CAM blogs

CAM Meets Sarah Hunter

Sarah Hunter BVetMed MRCVS qualified as a vet in 2012 from the Royal Veterinary College in London and has worked in private veterinary practices in North Yorkshire since. She currently works as a small animal and equine vet, regularly writing educational pieces for local and national publications. She is working towards advanced veterinary practitioner status and became interested in arthritis and its management when her own dog began to show signs of elbow disease at the age of 8.

Sarah’s own dog Jasper developed elbow arthritis at the age of 8, leading her to try lots of different treatment and management options. Having this first-hand experience has enabled her to give more informative advice to owners.

As a vet, Sarah has found the CAM website invaluable for providing advice to owners about osteoarthritis and environmental modifications and would like to contribute to this great resource. Sarah is keen to learn more about osteoarthritis and is working towards an affiliation with the Veterinary Osteoarthritis Alliance.

Sarah kindly agreed to answer the following questions:

What are your feelings on how we currently manage this common debilitating condition in dogs?

There are lots of options out there for the treatment of osteoarthritis and so many para-professionals offering services such as hydrotherapy and physiotherapy. I think for some pets, arthritis is managed well but there are so many that could be managed better.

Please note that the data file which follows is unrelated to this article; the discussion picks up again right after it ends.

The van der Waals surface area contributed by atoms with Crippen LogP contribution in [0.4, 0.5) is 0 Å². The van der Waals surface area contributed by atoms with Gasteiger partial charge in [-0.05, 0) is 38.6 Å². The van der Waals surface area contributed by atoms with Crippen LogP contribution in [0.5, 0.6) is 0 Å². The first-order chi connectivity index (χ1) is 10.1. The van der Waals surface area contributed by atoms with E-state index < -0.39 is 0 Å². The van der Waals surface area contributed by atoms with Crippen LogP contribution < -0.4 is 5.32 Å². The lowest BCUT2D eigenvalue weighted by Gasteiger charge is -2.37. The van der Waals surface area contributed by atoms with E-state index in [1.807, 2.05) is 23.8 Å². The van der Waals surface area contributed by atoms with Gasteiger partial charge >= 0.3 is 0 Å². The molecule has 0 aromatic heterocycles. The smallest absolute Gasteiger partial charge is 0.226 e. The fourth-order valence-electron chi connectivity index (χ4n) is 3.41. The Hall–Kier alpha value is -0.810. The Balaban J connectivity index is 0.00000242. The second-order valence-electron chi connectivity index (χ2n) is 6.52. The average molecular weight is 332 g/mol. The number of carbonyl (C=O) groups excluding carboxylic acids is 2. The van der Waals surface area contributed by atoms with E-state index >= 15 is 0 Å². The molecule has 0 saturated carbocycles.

As a veterinarian what do you feel is essential for managing canine arthritis effectively?

The most important thing is to be able to work with an owner who recognises that there is a problem and is keen to do something about it, without this, no treatment plan will be successful.


How do you see treatment options for arthritis progressing over the next ten years?

We are often seeing more treatment options becoming available and I think the recognition of arthritis is growing, meaning that even more treatments should become accessible. The use of stem cells is a particularly exciting area of development and I look forward to seeing this treatment being used more readily in the future.


If you could have the opportunity to give one tip/piece of advice to an owner with a dog suffering from arthritis what would it be?

If your dog is stiff or limping, then it is struggling and needs some treatment, please don’t ignore these signs of pain, assuming it’s just getting old.